Childhood Fears: The basement

you know what sounds good right now my grandfather
asked from the red recliner by the front window

a nice big bowl of ice cream from the deep freeze
what do you think Squirt want to go down to the freezer

Squirt was me and I was having nothing to do
with going down into the haunted basement

there be monsters a sign should read above the door
or beware of the portal to Hell or doorway to death

the first three steep steps had no handrail
so it seemed like stepping off into the abyss

uncarpeted glossy wood slippery to child sized shoes
no traction no handhold a sudden fall an instant death

I don’t want ice cream but my grandparents
insisted I conquer my fear of the basement

staring down into the chasm I could almost see the monsters
starring back at me from dark empty shelves

my grandfather’s power tools could be nightmares come to life
the deep freeze grumbled threateningly from the darkest corner

I could tell where the witch hid which corners the ghosts crouched
I knew what lived underneath the workbench

going to the basement for ice cream meant a battle
with my deepest fears fear of falling of slipping of dying

fear of dark corners and empty shelves of mythical monsters
and cunning beasts all waiting for my small self to wander in

all waiting for grandpa to want ice cream grandpa I said
can you come with me he just chuckled you’ll be all right

the monsters and creatures and witches may not have been real
but the fears and the deep terror in my heart were

one more night I faced the monsters alone and wished someone
would hold my hand and show me gently the way to safety

Changes

Driving home from my dad’s on Father’s Day, I had some ideas come to me as I sat in the car, trapped between dark woods on one side and a quiet river on the other. When I had a chance, I scribbled some notes, and just now typed out my thoughts. So, here’s what came from being stuck in traffic for two hours on Father’s Day. 🙂  (first draft, very rough)


Changes

“In the middle of my life, I awoke in a dark wood where the true way was wholly lost.” ~ Dante

What happens when we awaken in Dante’s dark wood and find ourselves lost and confused in the middle of our life? How do we find the light again? The path? The way? Where do we go when we can no longer go home?

Although it feels as if we’re surrounded by darkness with no way to turn, we’re standing at the frontier of who we were and who we will become. The past always inhabits the now. Who we were, what we’ve done, who we’ve been in community with throughout our lives, goes into making the person we are now. But even that is fleeting. Who we are now is a fleeting moment which moves ahead into the future and backward into the past, simultaneously. Much like a rapidly flowing river viewed from the shore. Rivers drink from a deep and distant source, and as we find our way to that deep source in our own lives, we’ll find our life’s river gives generously to the landscape around us.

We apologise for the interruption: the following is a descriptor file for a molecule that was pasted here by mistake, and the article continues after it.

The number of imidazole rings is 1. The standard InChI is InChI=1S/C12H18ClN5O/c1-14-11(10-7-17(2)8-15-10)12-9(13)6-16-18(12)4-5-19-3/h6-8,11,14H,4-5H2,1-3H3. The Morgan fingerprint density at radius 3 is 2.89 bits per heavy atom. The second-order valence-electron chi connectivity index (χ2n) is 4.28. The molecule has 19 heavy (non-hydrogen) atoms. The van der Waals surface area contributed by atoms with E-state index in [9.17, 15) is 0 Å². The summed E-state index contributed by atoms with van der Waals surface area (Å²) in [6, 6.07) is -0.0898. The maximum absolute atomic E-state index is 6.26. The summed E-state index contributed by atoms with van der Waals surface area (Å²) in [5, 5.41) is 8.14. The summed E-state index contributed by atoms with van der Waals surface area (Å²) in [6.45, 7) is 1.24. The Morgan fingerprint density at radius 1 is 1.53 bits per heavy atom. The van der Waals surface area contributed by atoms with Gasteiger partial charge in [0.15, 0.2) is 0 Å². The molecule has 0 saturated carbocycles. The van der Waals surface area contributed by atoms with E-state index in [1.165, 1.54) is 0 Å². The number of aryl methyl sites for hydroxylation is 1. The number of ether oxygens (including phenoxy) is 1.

Ask yourself, what is “now” inviting you to do? Where is the current of the now asking you to go? Be impatient with trite explanations. We want the answers and the questions that bubble up from our river’s deep, undying, undrying source.

Perhaps this season of life is calling you to a time of silence. Of hibernation. A time of hiding. Time alone is a natural process. A bear hibernating through the winter. An injured animal taking time alone to heal. The stillness and quiet of a time of seclusion can bring greater self-knowledge. And self-knowledge can help lead us into – and through – the next frontier of our lives. Savor the aloneness.

Stop your life’s current conversation and listen. Is it superficial? Caught up in daily-ness and busyness? Be still. Quiet yourself. What is the big question of your life? The beautiful question? The essential or serious question? Find your question. What gives your life meaning? What lights your soul’s passion? Your essential question can be different at various times in your life. Don’t resurrect older questions, although your new question may be a variation on a theme.

Ask your own question, not someone else’s. When you find the question that’s hibernating in your heart, allow it to help you find your new voice. Let it welcome you into the new conversation of your life. Give it opportunity to lead you to your new identity.

Along with a new question and a new identity, you may find your entire life reorganized, including the community around you. This may be unnerving and a bit frightening. But do the brave thing.

Put your head down and make your way through the dark woods into the light of the next phase of your life. You’ll come to a place you don’t know, but in the process, you’ll come back to yourself.

~Debi